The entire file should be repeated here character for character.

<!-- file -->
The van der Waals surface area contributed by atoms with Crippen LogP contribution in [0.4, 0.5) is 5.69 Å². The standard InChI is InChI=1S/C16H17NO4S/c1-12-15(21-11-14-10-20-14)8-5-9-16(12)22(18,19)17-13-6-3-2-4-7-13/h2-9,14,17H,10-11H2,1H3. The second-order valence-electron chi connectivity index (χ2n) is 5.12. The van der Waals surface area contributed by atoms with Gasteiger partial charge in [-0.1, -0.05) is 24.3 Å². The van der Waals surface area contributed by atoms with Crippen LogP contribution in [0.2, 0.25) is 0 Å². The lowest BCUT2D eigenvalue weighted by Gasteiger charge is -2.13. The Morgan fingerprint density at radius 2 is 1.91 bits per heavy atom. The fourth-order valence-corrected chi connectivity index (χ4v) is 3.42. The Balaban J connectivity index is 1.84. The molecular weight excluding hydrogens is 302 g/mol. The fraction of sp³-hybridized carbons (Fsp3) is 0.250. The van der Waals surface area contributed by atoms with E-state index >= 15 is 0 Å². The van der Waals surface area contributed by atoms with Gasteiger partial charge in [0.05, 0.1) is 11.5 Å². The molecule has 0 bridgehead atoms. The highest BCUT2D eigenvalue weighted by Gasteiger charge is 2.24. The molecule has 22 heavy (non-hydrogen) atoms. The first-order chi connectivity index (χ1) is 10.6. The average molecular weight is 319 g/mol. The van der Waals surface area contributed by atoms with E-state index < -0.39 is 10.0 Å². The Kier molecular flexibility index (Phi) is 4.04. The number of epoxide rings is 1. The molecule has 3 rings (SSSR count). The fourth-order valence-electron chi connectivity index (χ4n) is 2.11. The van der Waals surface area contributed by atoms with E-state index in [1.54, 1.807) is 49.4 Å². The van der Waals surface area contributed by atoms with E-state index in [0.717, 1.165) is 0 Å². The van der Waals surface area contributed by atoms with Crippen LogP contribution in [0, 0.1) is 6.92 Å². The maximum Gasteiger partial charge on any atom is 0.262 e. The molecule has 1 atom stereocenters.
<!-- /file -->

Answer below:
The van der Waals surface area contributed by atoms with Crippen LogP contribution in [0.4, 0.5) is 5.69 Å². The standard InChI is InChI=1S/C16H17NO4S/c1-12-15(21-11-14-10-20-14)8-5-9-16(12)22(18,19)17-13-6-3-2-4-7-13/h2-9,14,17H,10-11H2,1H3. The second-order valence-electron chi connectivity index (χ2n) is 5.12. The van der Waals surface area contributed by atoms with Gasteiger partial charge in [-0.1, -0.05) is 24.3 Å². The van der Waals surface area contributed by atoms with Crippen LogP contribution in [0.2, 0.25) is 0 Å². The lowest BCUT2D eigenvalue weighted by Gasteiger charge is -2.13. The Morgan fingerprint density at radius 2 is 1.91 bits per heavy atom. The fourth-order valence-corrected chi connectivity index (χ4v) is 3.42. The Balaban J connectivity index is 1.84. The molecular weight excluding hydrogens is 302 g/mol. The fraction of sp³-hybridized carbons (Fsp3) is 0.250. The van der Waals surface area contributed by atoms with E-state index >= 15 is 0 Å². The van der Waals surface area contributed by atoms with Gasteiger partial charge in [0.05, 0.1) is 11.5 Å². The molecule has 0 bridgehead atoms. The highest BCUT2D eigenvalue weighted by Gasteiger charge is 2.24. The molecule has 22 heavy (non-hydrogen) atoms. The first-order chi connectivity index (χ1) is 10.6. The average molecular weight is 319 g/mol. The van der Waals surface area contributed by atoms with E-state index < -0.39 is 10.0 Å². The Kier molecular flexibility index (Phi) is 4.04. The number of epoxide rings is 1. The molecule has 3 rings (SSSR count). The fourth-order valence-electron chi connectivity index (χ4n) is 2.11. The van der Waals surface area contributed by atoms with E-state index in [1.54, 1.807) is 49.4 Å². The van der Waals surface area contributed by atoms with E-state index in [0.717, 1.165) is 0 Å². The van der Waals surface area contributed by atoms with Crippen LogP contribution in [0, 0.1) is 6.92 Å². The maximum Gasteiger partial charge on any atom is 0.262 e. The molecule has 1 atom stereocenters.